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5 Written Questions

5 Matching Questions

  1. escape extinction
  2. stimulus
  3. response class
  4. unpairing
  5. lag reinforcement schedule
  1. a An energy change that affects an organism through its receptor cells.
  2. b Two kinds: (a) The occurrence alone of a stimulus that acquired its function by being paired with an already effective stimulus, or (b) the occurrence of the stimulus in the absence as well as in the presence of the effective stimulus. Both kinds of unpairing undo the result of the pairing: the occurrence alone of the stimulus that became a conditioned reinforcer; and the occurrence of the unconditioned reinforcer in the absence as well as in the presence of the conditioned reinforcer.
  3. c Behaviors maintained with negative reinforcement are placed on escape extinction when those behaviors are not followed by termination of the aversive stimulus; eliminating the target behavior does not enable the person to escape the aversive situation.
  4. d A schedule of reinforcement in which reinforcement is contingent on a response being different in some specified way (e.g. different topography) from the previous response or a specified number of previous responses or more).
  5. e A group of responses of varying topography, all of which produce the same effect on the environment.

5 Multiple Choice Questions

  1. Punishment that occurs independent of the social mediation by others (i.e. response product serves as a punisher independent of the social environment).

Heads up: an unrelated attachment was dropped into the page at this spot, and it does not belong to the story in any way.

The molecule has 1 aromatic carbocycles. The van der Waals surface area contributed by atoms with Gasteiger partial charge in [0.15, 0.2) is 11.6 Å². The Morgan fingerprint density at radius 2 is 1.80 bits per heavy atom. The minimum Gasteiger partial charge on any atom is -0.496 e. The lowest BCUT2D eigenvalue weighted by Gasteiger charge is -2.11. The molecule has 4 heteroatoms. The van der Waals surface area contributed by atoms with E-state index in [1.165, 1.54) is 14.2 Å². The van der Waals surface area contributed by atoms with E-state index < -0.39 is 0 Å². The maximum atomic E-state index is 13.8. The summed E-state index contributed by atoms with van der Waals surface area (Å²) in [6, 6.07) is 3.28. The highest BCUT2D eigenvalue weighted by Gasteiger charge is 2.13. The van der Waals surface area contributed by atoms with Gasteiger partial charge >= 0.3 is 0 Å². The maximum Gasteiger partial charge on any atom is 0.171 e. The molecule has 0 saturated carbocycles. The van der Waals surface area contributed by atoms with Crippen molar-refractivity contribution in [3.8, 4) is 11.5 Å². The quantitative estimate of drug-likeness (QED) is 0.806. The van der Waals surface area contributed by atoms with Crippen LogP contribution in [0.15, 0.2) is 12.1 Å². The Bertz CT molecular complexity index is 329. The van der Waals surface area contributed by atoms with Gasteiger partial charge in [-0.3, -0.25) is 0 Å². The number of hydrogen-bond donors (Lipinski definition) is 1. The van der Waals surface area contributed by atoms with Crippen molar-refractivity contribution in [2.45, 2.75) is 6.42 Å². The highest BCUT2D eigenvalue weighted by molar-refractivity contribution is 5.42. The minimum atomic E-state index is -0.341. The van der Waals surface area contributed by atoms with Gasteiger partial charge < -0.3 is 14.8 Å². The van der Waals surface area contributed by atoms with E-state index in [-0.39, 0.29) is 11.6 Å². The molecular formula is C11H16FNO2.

2. The conglomerate of real circumstances in which the organism or referenced part of the organism exists; behavior cannot occur in the absence of environment.
  3. An increase in the reinforcing effectiveness of a stimulus, object, or event caused by a motivating operation. For example, food deprivation establishes (increases) the reinforcing effectiveness or food.
  4. A tactic for promoting setting/situation generalization by making the instructional setting similar to the generalization setting: the two-step process involves (a) identifying salient stimuli that characterize the generalization setting and (2) incorporating those stimuli into the instructional setting.
  5. The occurrence of a previously punished type of response without its punishing consequence. This procedure is analogous to the extinction of previously reinforced behavior and has the effect of undoing the effect of punishment.

5 True/False Questions

  1. arbitrary stimulus classAntecedent stimuli that evoke the same response but do not resemble each other in physical form or share a relational aspect such as bigger or under (e.g. peanuts, cheese, coconut milk, and chicken breasts if they evoke the responses "sources of protein).


  2. generalized conditioned punisherA stimulus change that, as a result of having been paired with many other punishers, functions as punishment under most conditions because it is free from the control of motivating conditions for specific types of punishment.


  3. formal similarityA situation that occurs when the controlling antecedent stimulus and the response or response product (a) share the same sense mode (e.g. both stimulus and response are visual, auditory or tactile) and (b) physically resemble each other. The verbal relations with formal similarity are echoic, coping a text, and imitation as it relates to sign language.


  4. negative reinforcerA stimulus change that increases the future frequency of behavior that immediately precedes it.


  5. evocative effectAn increase in the current frequency of behavior that has been reinforced by the stimulus that is increased in reinforcing effectiveness by the same motivating operation. For example, food deprivation evokes (increases the current frequency of) behavior that has been reinforced by food.


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